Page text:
Turning to the relationship with Europe, the finance secretary also said he believed that EU attempts to create a fiscal union were effectively doomed to failure, as he hit out against attempts to impose a “federal” system on individual member states across the continent.

Scotland would uphold fiscal discipline, he said, but it would not accept having its tax-rates set by Brussels as the price of EU membership.

Such a move could set Mr Swinney on a collision course with European Commission chiefs and EU leaders who are pressing for a tight fiscal bond across the EU to prevent a re-run of the current eurozone crisis.

He said: “I don’t think the federal agenda has got a prospect of advance because it requires the diminution of flexibility within individual jurisdictions and I just don’t think that is a proposition.

“I don’t think you can get to the position of fiscal union in the EU and I don’t think it will be desirable.”

Mr Swinney said that, instead of a fiscal pact across the EU, there should be an agreement by member states to observe a tight discipline over spending.

“What there has to be, and what I think there will be, is a prerequisite about fiscal discipline. I think that is entirely desirable. Countries should be able to run themselves as they see fit, but they cannot do that in a fashion that lacks fiscal discipline. Whoever you are – Greece, Germany or an independent Scotland – you must have fiscal discipline,” he said.

Mr Swinney said it was such “indiscipline” that had led to the eurozone crisis – not the fact that the single currency had brought together such different economies as Greece and Germany.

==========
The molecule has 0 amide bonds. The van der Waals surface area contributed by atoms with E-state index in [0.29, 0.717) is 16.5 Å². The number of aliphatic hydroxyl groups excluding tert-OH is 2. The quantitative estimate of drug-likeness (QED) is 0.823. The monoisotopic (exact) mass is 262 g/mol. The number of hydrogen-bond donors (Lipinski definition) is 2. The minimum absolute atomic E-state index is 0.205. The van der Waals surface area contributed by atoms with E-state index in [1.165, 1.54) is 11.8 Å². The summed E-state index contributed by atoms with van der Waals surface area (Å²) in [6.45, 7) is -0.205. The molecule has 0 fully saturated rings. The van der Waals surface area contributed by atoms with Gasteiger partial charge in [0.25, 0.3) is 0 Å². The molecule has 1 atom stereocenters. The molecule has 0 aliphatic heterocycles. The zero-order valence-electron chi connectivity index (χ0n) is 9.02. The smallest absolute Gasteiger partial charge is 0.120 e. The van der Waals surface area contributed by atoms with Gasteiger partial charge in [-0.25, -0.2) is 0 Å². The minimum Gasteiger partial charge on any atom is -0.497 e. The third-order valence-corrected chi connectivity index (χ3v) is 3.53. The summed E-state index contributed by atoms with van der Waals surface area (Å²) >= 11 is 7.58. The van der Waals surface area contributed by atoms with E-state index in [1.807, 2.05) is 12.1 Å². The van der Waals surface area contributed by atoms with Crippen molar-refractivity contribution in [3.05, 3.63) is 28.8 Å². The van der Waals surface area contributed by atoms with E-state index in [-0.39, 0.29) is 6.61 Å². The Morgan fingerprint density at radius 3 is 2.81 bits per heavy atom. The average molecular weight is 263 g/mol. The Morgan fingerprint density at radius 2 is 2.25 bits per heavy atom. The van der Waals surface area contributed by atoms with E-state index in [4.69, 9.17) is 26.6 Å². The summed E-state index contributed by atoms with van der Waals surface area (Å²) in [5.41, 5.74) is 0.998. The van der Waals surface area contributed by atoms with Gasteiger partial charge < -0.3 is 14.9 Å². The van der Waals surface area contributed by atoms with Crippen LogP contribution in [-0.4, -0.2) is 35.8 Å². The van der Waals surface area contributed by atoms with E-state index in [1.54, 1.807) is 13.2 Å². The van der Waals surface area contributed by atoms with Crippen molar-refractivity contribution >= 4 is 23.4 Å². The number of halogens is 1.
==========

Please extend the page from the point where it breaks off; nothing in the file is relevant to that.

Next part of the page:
Mr Swinney will set out his case on independence and the economy during a lecture tonight at the David Hume Institute in Edinburgh, arguing that, at a time when the UK government is coming under fire for cutting “too far and too fast”, an independent Scotland would pursue a different course.

He accuses George Osborne of “lacking a vision” or a growth plan for the country, and argues that a Scottish Government would relax the UK government’s austerity measures.

Asked whether he would like to be known as a “chancellor” in an independent Scotland, he said: “I think the terminology of the post that I hold would be essentially a finance minister’s post. We don’t tend to preoccupy ourselves with the baubles of life.”

And pressed on whether Scotland could still issue its own bank notes, given that it would be taking its currency from the rest of the UK, he said: “I think there’s a pretty clear legal basis on which the banknotes are currently issued and I cannot foresee any circumstances that would change the ability to issue those banknotes.”

On the question of Scotland’s currency, the House of Commons Library report last year said Scotland could retain or lose the UK opt-out, depending on the political negotiations that would follow Scottish independence. “It is by no means clear whether or not Scotland would retain membership of the EU automatically if it gained independence,” the report stated. It said that the matter was likely to boil down to a “political” decision.

“Member states with their own domestic concerns about separatist movements might argue that Scotland should lose its membership on independence, and hold up or even veto its accession,” it warned.

Such a move would see Scotland having to reapply for EU membership, and forced to accept the euro as its currency in time